The recently introduced Bill in the Rajasthan Legislative Assembly has received both praise and critique from different stakeholders. We look at the background of the Bill, its most important provisions in their current form, and address the criticism it has received.
IN September, the Rajasthan State government introduced the Rajasthan Right to Health Bill, 2022 in the state legislative assembly. As it is still being debated in the legislative assembly and has become a major part of public discourse among health care providers as well as different interest groups, it becomes important to understand its legal dimensions, and more importantly, the short term and long term implications of its implementation. Being the first such legislative action to have come from a state government, the decision carries with it both novelty as well as gathered knowledge from past attempts at the same.
Where can a right to health be located?
Article 21 of the Constitution protects and upholds the right to life and liberty. Courts have often taken a progressive stance in expanding the scope of the right to life to include the right to health. In State of Punjab and Ors versus Mohinder Singh Chawla (1996), the Supreme Court proclaimed the right to life includes within its fold the right to health, and also pointed out the obligations of the government to provide health services.
In bringing forth the right to health bill, the Rajasthan government has acted on its constitutional mandate by providing health care services to residents of the state, while upholding the values laid out in multiple Supreme Court judgments in the past.
Falling under Item 6 of the state list in the Seventh Schedule of the Constitution, the state governments have the duty to ensure the promotion of public health and provision of medical services. In bringing forth the right to health bill, the Rajasthan government has acted on its constitutional mandate by providing health care services to residents of the state, while upholding the values laid out in multiple Supreme Court judgments in the past.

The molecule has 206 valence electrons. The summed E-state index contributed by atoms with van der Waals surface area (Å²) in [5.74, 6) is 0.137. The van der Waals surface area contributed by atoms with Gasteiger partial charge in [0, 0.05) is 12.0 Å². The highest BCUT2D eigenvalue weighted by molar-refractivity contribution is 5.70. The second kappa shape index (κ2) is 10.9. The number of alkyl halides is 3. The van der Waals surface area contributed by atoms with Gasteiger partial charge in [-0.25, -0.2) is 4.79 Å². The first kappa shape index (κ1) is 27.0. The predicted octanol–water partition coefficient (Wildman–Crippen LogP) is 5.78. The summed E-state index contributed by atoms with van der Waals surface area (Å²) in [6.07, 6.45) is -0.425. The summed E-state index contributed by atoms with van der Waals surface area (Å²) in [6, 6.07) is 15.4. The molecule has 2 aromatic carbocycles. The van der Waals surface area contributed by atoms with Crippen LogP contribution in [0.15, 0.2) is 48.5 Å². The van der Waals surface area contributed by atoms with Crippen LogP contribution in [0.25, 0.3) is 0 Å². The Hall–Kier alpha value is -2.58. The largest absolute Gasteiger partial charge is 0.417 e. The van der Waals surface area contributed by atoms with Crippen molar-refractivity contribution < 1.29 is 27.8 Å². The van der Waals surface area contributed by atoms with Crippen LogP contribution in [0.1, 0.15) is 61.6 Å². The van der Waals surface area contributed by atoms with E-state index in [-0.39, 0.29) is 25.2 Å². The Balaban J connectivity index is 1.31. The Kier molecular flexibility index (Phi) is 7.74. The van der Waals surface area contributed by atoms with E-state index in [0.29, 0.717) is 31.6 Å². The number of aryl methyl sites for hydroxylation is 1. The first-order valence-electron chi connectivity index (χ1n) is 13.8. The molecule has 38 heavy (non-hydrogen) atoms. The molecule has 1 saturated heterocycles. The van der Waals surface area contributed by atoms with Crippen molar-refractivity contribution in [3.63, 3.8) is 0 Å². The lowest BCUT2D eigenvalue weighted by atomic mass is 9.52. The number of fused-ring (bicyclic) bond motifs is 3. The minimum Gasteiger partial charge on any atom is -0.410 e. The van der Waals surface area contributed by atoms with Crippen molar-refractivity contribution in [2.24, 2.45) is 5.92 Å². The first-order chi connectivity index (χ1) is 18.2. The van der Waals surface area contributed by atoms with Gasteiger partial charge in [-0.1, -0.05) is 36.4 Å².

What are the rights and duties prescribed in the Bill?
The preamble of the Bill at the outset makes the intentions of the government clear -promoting health care without causing catastrophic out-of-pocket expenditure. In the twenty rights laid down for state residents in Clause 3 of the Bill, we see principles of equity, justice and good conscience reflected, as were earlier perceived by the Supreme Court in the judgment referred to earlier.
The Bill provides for free and affordable health check-ups, and surgery in both private and public hospitals. It makes it a matter of right for the residents to avail free services as laid down in various insurance schemes. While this goes a long way in codifying what had earlier been perceived as mere expectations, the state takes the burden of providing adequate medical services to the residents.
The Bill goes one step further in in tackling another thorny issue of the right to medical information in medical establishments. Clause 2(i) gives the residents the right to seek information regarding the diagnosis and treatment. At the same time, the Bill makes all such information confidential in nature. The Bill has also provided rights for health care providers such as exemption from liability in bona fide acts, a safe working environment, and access to protective gears.